Catalogue essay for Sophia Szilagyi’s exhibition drifting back, 9th October – 1st November 2015, Port Jackson Press Australia
“The horizon is not a straight line, but a segment of a great arc.” – Hiroshi Sugimoto
This fragmented arc has long been present in the digital prints of Sophia Szilagyi. Contained by the edges of the picture plane, occasionally interrupted or thrown off kilter, the infinitude implied by the slow curve of the horizon is a leading feature in some of Szilagyi’s most memorable works.
As a pictorial device, the horizon line draws the viewer deep into the receding space within an image. This is powerfully demonstrated in almost loneliness – moonlight from her new exhibition, drifting back at Port Jackson Press Australia. Here the eye travels from the wet sand in the foreground, across the cold, moonlit white wash to the irregular horizon, and up toward the turbulent clouds above. The lofty perspective and evocation of vast space combine for a thrilling result, and continue the artist’s romantic conception of nature as a mirror for dramatic human emotions.
A gentler mood exists in shifting, which again sees the artist make a feature of big skies and open spaces. Yet behind the tall grass in the foreground a mist creeps into the centre of this image, as fog would naturally gather in a valley. This atmospheric vapour becomes a prominent feature in other works, where it rises in veils to consume the landscape in a diffused light. Sometimes the horizon line is obliterated completely, destabilising a clear reading of the image.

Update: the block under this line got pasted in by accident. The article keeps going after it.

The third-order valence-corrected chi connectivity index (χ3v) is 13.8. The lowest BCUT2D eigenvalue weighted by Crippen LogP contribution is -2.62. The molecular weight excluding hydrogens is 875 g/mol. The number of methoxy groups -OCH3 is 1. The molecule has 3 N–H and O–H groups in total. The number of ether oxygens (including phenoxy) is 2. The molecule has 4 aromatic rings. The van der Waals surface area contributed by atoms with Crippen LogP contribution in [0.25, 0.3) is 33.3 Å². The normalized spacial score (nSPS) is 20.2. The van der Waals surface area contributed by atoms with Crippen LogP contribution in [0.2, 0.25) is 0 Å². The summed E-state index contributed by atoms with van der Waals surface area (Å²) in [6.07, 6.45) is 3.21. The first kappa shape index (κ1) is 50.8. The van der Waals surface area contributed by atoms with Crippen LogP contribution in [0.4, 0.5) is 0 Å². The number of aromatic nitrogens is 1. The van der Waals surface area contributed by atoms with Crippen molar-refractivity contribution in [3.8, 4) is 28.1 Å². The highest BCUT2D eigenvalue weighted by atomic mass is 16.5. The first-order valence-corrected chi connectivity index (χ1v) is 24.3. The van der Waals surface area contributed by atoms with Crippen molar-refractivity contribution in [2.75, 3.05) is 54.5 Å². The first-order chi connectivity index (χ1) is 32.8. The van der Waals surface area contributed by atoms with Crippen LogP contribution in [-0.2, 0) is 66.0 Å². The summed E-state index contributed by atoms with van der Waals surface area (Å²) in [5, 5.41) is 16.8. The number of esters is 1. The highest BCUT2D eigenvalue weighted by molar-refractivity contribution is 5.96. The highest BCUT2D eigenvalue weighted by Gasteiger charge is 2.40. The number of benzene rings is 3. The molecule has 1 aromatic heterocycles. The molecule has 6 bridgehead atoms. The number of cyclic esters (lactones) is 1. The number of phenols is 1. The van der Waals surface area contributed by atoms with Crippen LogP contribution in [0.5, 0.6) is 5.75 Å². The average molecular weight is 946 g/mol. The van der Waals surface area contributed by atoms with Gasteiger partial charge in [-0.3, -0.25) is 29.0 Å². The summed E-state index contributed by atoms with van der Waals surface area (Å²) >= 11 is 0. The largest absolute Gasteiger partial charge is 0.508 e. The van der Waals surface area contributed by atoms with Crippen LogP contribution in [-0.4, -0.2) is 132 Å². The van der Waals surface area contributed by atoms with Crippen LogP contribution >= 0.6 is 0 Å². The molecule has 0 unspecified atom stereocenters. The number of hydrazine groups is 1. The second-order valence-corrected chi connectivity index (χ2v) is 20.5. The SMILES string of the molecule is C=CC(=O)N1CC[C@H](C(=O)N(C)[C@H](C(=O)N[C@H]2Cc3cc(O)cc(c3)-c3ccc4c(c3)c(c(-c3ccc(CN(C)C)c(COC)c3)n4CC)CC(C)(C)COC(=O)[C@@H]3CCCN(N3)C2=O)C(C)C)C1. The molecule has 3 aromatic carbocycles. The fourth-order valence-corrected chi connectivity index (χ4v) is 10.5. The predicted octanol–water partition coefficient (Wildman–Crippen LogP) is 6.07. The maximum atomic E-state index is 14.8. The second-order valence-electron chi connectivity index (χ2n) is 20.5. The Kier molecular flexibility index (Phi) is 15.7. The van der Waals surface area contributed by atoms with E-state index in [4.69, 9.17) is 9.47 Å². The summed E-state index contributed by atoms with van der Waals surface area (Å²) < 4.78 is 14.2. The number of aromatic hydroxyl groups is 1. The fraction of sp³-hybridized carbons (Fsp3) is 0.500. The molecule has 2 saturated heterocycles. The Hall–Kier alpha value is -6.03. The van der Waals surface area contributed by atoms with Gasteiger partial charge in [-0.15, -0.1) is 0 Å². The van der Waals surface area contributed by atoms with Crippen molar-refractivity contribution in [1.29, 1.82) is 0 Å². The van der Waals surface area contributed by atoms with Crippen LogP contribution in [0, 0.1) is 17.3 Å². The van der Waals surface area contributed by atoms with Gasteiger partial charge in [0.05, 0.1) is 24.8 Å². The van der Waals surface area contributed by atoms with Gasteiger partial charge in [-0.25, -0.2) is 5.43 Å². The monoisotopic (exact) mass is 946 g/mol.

In some ways this treatment of light reverses its inherent function. Whereas usually light reveals, in works such as held and exposure II it becomes caught in smoky atmospherics that serve to obfuscate the scene. Previously Szilagyi employed darkness in this manner, cultivating an unsettling, ominous quality for which her work is well known. In these earlier pieces, velvety blacks threaten to envelop the landscape imagery. Yet in this current series, darkness has largely been replaced by luminous vapours. Orbs of light pierce these milky veils of atmosphere, radiating pearlescent hues and generating an overall tonal warmth.
There is a slippery quality to these images that encourages close inspection. Within each print certain areas stand out in sharp focus, with individual leaves or blades of grass clearly delineated. While other areas within the same scene are swallowed up by that ethereal mist. In held and exposure II, it is as though a layer of glass separates the viewer from the view, with leaves and marks reflected on this invented surface within the picture plane.
Through creating such layered optical effects, Szilagyi’s works shift between clarity and ambiguity, certainty and doubt in a way that mimics the unstable nature of memories. Her imagery has long been informed by the internalized experience of memory and emotion, using nature as a vehicle to express this hidden terrain. In each image the artist fuses numerous photographs taken of various locations, manipulating them to convey a fleeting thought or mood. Her technique, while digital, is almost painterly in the level of rendering employed to create the rich and layered aesthetic depth present in her work. Through this methodology Szilagyi creates true mindscapes of the imagination, using the natural world as a starting point to invent unchartered territory, while disrupting the documentary ‘truth’ associated with photography.
Of this world, yet otherworldly, this new series of prints reveals a visible shift towards a lighter, gentler and roomier conception of the universe. While the unsettling darkness still exists, it is uplifting to view Szilagyi’s fictional realms filtered through a flood of light and colour.